# Maxwell equations in matter

The Maxwell equations are a set of four partial differential equations that describe the spatial and temporal behavior of electric $$\vec{E}$$ and magnetic $$\vec{B}$$ fields. The sources of time-independent electric and magnetic fields are the time-independent electric charge density $$\rho$$ and the steady current density $$\vec{J}$$ respectively. The study of electric and magnetic phenomena that do not vary in time are called electrostatic and magnetostatic respectively.

When the spatial distribution of charges and currents are time-dependent new phenomena take place. In a time-varying situation, the electric and magnetic fields depend on time and their temporal derivatives become sources of the electromagnetic field besides $$\rho$$ and $$\vec{J}$$.

The electric and magnetic fields are vector quantities. A mathematical theorem due to Helmholtz asserts that to completely determine a vector field $$\vec{F}$$, it is enough to specify its divergence $$\nabla\cdot\vec{F}$$, and its curl (or rotational) $$\nabla\times\vec{F}$$, whenever these quantities decrease to zero sufficiently rapid at infinity. Maxwell equations precisely specify the divergence and rotational of the electric and magnetic fields in terms of their sources.

## General form of Maxwell equations

Let’s recall here the Maxwell equations:

\nabla\cdot\vec{E}=\frac{1}{\epsilon_0}\rho

\nabla\times\vec{E}=-\frac{\partial\vec{B}}{\partial t}

\nabla\cdot\vec{B}=0

\nabla\times\vec{B}=\mu_0\vec{J}+\mu_0\epsilon_0\frac{\partial\vec{E}}{\partial t}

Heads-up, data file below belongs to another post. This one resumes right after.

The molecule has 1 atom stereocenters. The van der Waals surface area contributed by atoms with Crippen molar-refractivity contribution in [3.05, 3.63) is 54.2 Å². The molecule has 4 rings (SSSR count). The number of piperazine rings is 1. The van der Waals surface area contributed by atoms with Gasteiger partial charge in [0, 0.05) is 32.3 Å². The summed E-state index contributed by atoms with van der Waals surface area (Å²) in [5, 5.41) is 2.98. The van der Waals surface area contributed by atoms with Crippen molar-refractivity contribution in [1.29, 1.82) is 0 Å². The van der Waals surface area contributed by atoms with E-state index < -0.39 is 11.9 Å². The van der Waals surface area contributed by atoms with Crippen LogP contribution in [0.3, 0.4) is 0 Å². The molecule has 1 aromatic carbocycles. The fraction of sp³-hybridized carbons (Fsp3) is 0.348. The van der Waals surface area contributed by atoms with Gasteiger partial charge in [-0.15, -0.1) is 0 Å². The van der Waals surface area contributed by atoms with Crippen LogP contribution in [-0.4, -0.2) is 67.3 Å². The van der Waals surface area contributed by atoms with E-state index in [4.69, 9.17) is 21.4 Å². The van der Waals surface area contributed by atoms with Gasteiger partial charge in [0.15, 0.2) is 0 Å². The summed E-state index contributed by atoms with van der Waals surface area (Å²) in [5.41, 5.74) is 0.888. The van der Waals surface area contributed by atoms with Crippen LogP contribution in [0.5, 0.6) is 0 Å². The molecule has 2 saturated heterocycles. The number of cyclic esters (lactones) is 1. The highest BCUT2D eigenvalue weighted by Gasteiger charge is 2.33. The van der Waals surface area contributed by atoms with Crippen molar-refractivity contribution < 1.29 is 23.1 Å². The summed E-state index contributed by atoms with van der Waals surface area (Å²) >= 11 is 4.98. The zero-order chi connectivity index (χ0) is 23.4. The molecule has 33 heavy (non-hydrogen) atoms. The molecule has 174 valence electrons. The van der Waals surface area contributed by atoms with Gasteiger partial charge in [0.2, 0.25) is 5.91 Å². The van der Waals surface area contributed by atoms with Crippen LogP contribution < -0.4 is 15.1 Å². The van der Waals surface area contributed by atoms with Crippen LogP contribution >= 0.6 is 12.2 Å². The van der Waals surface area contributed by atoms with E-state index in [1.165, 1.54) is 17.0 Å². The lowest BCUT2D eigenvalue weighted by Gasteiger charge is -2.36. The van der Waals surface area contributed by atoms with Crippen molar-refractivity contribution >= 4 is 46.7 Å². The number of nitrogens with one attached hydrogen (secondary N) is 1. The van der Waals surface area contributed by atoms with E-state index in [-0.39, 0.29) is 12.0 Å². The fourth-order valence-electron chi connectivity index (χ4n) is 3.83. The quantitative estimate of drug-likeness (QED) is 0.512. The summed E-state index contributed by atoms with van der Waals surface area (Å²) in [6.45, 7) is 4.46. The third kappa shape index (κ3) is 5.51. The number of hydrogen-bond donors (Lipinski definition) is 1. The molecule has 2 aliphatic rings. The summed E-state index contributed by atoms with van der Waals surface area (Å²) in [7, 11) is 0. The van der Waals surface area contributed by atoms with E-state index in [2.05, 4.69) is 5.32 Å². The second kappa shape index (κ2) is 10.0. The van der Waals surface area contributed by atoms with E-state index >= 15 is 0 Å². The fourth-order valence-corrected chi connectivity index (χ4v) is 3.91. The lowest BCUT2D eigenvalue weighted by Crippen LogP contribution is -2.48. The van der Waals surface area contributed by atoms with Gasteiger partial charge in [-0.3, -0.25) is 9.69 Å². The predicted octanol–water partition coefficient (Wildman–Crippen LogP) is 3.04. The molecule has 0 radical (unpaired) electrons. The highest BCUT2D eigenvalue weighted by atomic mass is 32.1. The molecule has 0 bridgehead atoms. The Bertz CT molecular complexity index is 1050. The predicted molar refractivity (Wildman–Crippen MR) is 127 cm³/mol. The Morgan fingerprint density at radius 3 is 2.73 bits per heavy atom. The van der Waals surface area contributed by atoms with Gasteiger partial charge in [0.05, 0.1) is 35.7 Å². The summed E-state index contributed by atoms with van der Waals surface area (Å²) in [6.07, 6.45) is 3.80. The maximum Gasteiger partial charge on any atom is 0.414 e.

The charge density $$\rho$$ can be written as the sum of two contributions, namely $$\rho=\rho_f+\rho_b$$, where $$\rho_f$$ is the density of free charges, while $$\rho_b$$ is the density of bound charges. The bound charge density is related to the polarization $$\vec{P}$$ of the medium through the equation

\rho_b=-\nabla\cdot\vec{P}

Let’s see how Eq.(5) is obtained

## Relation between bound charge density and polarization

The relation given in Eq.(5) is not an apriori definition. It is derived by considering the electrostatic potential due to a spatial distribution of pure dipoles. We recall here the electrostatic potential due to a single electric dipole $$\vec{p}$$, namely

\Phi(\vec{r})=\frac{1}{4\pi\epsilon_0}\frac{\vec{p}\cdot\vec{r}}{r^3}

The polarization $$\vec{P}$$ is the density of dipoles defined as the vector sum of pure dipoles $$\sum\vec{p}$$ contained in an infinitesimal volume $$dv$$ divided by that infinitesimal volume. Therefore,  the expression $$\vec{P}dv$$ represents the net dipole resulting of the vector sum of all of the dipoles contained in the infinitesimal element of volume $$dv$$. The electrostatic potential due to the polarization $$\vec{P}$$ is therefore

\Phi(\vec{r})=\frac{1}{4\pi\epsilon_0}\int\frac{\vec{P}(\vec{r}^{\ \prime})\cdot(\vec{r}-\vec{r}^{\ \prime})}{|\vec{r}-\vec{r}^{\ \prime}|^3}dv^{\prime}

Now we use the identity

\nabla^{\prime}\left(\frac{1}{|\vec{r}-\vec{r}^{\ \prime}|}\right)=\frac{\vec{r}-\vec{r}^{\ \prime}}{|\vec{r}-\vec{r}^{\ \prime}|^3}

inside the integral which becomes

\int\vec{P}(\vec{r}^{\ \prime})\cdot\nabla^{\prime}\left(\frac{1}{|\vec{r}-\vec{r}^{\ \prime}|}\right)dv^{\prime}

In the preceding equations, $$\nabla^{\prime}$$ means derivation with respect to the primed coordinates. The Leibnitz’ rule allows us to rewrite the integrand in Eq.(9) in the form

\nabla^{\prime}\cdot\left(\frac{\vec{P}(\vec{r}^{\ \prime})}{|\vec{r}-\vec{r}^{\ \prime}|}\right)-\frac{\nabla^{\prime}\cdot\vec{P}(\vec{r}^{\ \prime})}{|\vec{r}-\vec{r}^{\ \prime}|}.

This implies that the electrostatic potential can be written as the sum of two terms, namely

\frac{1}{4\pi\epsilon_0}\int\nabla^{\prime}\cdot\left(\frac{\vec{P}(\vec{r}^{\ \prime})}{|\vec{r}-\vec{r}^{\ \prime}|}\right)dv^{\prime},

and